FIFA to propose neutral site but no ban yet for Russia

Under mounting pressure to act against Russia after its invasion of Ukraine, the management of world football’s governing body agreed on...

Under mounting pressure to act against Russia after its invasion of Ukraine, the management of world football’s governing body agreed on Sunday to a series of measures that would come into effect for Russia’s crucial qualifiers for the World Cup next month. But the proposals – which include a ban on Russia’s name, flag and anthem and a neutral venue for its games – rule out the outright ban on the Russian national team that opponents are demanding, which fails to whether the sanctions will resolve the confrontation, or whether the games will be played at all.

Russia were drawn against Poland in March as part of a four-team group for one of Europe’s last places at the World Cup in Qatar later this year. If Russia were to win this game, they would face Sweden or the Czech Republic for a place in Qatar when the tournament opens in November. Russia’s first game and possible second game are, for the moment, scheduled in Moscow.

The other three countries involved — firstly, Polandthen Sweden and the Czech Republic – have all refused to play against Russia under any circumstances in protest against the Russian invasion of neighboring Ukraine. Several top players, including Poland’s Robert Lewandowski, the reigning FIFA World Player of the Year, have backed the decision to boycott all matches involving Russia.

On Sunday, a group of senior FIFA officials sought to find a way out of the crisis by agreeing to penalize Russia by ordering that its team be allowed to play but only in a neutral venue; without its flag or its national anthem; and only if his side agree to be known by a different name, according to three senior football officials familiar with the talks. People have declined to speak publicly ahead of an announcement, which could come as early as Sunday evening.

The measures mirror some of the sanctions imposed on Russian teams by the International Olympic Committee after Russia was caught running a massive state-sponsored doping program; these penalties were widely derided as inadequate by athletes and Olympic officials from other countries.

Nor may they be enough to persuade Russian rivals to agree to share ground with a Russian team and put FIFA in the awkward position of expelling three of its members while allowing Russia access. without question at the World Cup, the flagship event of football.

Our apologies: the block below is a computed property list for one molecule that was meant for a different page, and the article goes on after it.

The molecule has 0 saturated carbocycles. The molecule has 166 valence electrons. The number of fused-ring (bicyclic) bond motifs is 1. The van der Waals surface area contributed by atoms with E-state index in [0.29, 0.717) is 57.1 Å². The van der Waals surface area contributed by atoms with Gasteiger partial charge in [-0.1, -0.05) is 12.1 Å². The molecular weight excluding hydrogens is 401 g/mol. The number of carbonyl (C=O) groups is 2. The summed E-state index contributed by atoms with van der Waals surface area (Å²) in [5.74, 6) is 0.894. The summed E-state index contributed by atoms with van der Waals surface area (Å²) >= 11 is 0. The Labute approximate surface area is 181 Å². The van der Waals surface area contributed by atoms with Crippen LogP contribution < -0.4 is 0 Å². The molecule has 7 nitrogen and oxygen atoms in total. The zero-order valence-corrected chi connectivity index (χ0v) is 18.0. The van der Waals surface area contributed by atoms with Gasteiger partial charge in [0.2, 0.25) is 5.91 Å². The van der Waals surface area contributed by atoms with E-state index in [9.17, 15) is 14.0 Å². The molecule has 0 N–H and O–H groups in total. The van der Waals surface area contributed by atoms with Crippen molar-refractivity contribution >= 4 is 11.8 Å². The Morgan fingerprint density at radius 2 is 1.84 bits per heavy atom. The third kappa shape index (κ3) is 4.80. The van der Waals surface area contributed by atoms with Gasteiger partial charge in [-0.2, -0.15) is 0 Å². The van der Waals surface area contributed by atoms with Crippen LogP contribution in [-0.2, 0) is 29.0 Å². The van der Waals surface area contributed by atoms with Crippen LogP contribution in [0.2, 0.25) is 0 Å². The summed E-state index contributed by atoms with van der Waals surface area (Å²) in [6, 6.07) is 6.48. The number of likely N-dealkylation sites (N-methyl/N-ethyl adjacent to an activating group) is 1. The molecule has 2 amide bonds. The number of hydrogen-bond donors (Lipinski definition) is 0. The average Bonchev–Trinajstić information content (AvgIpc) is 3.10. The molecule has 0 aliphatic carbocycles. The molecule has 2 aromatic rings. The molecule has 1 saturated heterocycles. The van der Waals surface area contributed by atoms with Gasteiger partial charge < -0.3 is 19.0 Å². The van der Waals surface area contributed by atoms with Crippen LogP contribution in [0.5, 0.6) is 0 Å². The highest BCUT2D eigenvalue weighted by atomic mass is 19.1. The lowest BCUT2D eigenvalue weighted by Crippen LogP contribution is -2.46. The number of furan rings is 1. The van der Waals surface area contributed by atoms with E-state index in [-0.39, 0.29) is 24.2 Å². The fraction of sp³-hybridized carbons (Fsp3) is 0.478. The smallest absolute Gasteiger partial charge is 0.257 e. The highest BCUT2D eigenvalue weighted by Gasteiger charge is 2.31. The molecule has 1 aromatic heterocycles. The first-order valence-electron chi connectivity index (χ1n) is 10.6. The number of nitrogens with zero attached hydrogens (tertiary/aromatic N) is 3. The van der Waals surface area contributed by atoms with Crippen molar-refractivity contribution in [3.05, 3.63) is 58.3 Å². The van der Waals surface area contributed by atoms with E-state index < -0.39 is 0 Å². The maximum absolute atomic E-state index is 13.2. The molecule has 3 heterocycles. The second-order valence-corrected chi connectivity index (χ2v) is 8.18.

FIFA declined to comment on proposed sanctions against Russia, or opposition from the other three federations who have vowed not to play. FIFA’s measures are only the first step in actions against the country’s football teams, senior football officials have said, and a more severe sanction – most likely a total ban on Russian teams from FIFA competitions – could be imposed if Russia’s attacks on Ukraine continue.

The Russian Football Federation, meanwhile, rejected even the suggestion that he would not play the game, or games, as expected in Moscow. The federation, known as the RFU, said it would continue to prepare for the games.

“At this time, the RFU has not received any information from FIFA regarding the likelihood of a postponement or cancellation of the World Cup qualifiers scheduled for March 24-29 in Moscow,” the statement said. The Russian Federation said. “We see no legal basis to cancel the playoff game between the Russian and Polish national teams and the subsequent meeting with Sweden or the Czech Republic. The RFU continues to prepare for these games.

Russia, its top leaders and several wealthy individuals and companies have already been targeted by the West with heavy sanctions that have an immediate effect on life in the country, including the banning of air travel by Russian airlines to the most parts of Europe. This ban would most likely make it difficult to find a venue for any match involving the Russian team.

Russia is already widely considered a pariah in international sporting circles after a state-sponsored doping program corrupted a series of international sporting events, including world championships and several editions of the Olympic Games.

If the Russian team qualifies for the World Cup – and if it is allowed to participate in the tournament – it will not be allowed to use its flag, play its anthem or be known by its usual name under a set of existing sanctions handed down two years ago. by the World Anti-Doping Regulator. These penalties do not cover qualifying matches.

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Newsrust - US Top News: FIFA to propose neutral site but no ban yet for Russia
FIFA to propose neutral site but no ban yet for Russia
Newsrust - US Top News
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